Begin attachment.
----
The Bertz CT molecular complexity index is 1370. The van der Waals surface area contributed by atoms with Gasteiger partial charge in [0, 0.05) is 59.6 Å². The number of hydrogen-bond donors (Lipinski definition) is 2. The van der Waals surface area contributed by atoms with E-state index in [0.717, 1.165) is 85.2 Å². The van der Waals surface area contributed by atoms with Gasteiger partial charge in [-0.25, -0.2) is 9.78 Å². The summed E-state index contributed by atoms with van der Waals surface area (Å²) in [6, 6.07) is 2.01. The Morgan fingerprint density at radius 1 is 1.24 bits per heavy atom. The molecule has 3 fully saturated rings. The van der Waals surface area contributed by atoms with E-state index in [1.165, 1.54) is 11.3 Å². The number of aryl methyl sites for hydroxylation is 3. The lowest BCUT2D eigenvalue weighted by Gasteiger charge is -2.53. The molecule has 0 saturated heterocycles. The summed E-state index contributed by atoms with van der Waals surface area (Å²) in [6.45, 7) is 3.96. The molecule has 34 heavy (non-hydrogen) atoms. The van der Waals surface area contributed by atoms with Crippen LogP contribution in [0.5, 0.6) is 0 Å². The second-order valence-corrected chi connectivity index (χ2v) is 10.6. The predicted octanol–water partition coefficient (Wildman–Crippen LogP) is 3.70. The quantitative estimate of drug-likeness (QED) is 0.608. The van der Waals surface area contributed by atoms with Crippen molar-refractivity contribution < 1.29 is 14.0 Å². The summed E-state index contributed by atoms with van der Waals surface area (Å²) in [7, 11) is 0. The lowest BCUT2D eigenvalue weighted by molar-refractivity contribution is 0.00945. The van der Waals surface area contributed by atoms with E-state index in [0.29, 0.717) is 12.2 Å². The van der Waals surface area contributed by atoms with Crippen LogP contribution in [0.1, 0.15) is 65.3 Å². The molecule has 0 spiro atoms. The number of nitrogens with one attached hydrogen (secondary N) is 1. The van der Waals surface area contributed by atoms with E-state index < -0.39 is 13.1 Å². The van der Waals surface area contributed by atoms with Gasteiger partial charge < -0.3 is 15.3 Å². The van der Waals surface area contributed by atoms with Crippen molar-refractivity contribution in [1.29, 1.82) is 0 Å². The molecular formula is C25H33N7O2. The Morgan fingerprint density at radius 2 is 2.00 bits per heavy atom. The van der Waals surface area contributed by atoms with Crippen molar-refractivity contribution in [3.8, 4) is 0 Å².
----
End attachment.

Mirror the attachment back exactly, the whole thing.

The Bertz CT molecular complexity index is 1370. The van der Waals surface area contributed by atoms with Gasteiger partial charge in [0, 0.05) is 59.6 Å². The number of hydrogen-bond donors (Lipinski definition) is 2. The van der Waals surface area contributed by atoms with E-state index in [0.717, 1.165) is 85.2 Å². The van der Waals surface area contributed by atoms with Gasteiger partial charge in [-0.25, -0.2) is 9.78 Å². The summed E-state index contributed by atoms with van der Waals surface area (Å²) in [6, 6.07) is 2.01. The Morgan fingerprint density at radius 1 is 1.24 bits per heavy atom. The molecule has 3 fully saturated rings. The van der Waals surface area contributed by atoms with E-state index in [1.165, 1.54) is 11.3 Å². The number of aryl methyl sites for hydroxylation is 3. The lowest BCUT2D eigenvalue weighted by Gasteiger charge is -2.53. The molecule has 0 saturated heterocycles. The summed E-state index contributed by atoms with van der Waals surface area (Å²) in [6.45, 7) is 3.96. The molecule has 34 heavy (non-hydrogen) atoms. The van der Waals surface area contributed by atoms with Crippen LogP contribution in [0.5, 0.6) is 0 Å². The second-order valence-corrected chi connectivity index (χ2v) is 10.6. The predicted octanol–water partition coefficient (Wildman–Crippen LogP) is 3.70. The quantitative estimate of drug-likeness (QED) is 0.608. The van der Waals surface area contributed by atoms with Crippen molar-refractivity contribution < 1.29 is 14.0 Å². The summed E-state index contributed by atoms with van der Waals surface area (Å²) in [7, 11) is 0. The lowest BCUT2D eigenvalue weighted by molar-refractivity contribution is 0.00945. The van der Waals surface area contributed by atoms with E-state index in [0.29, 0.717) is 12.2 Å². The van der Waals surface area contributed by atoms with Crippen LogP contribution in [0.1, 0.15) is 65.3 Å². The molecule has 0 spiro atoms. The number of nitrogens with one attached hydrogen (secondary N) is 1. The van der Waals surface area contributed by atoms with E-state index < -0.39 is 13.1 Å². The van der Waals surface area contributed by atoms with Gasteiger partial charge < -0.3 is 15.3 Å². The van der Waals surface area contributed by atoms with Crippen molar-refractivity contribution in [1.29, 1.82) is 0 Å². The molecular formula is C25H33N7O2. The Morgan fingerprint density at radius 2 is 2.00 bits per heavy atom. The van der Waals surface area contributed by atoms with Crippen molar-refractivity contribution in [3.8, 4) is 0 Å².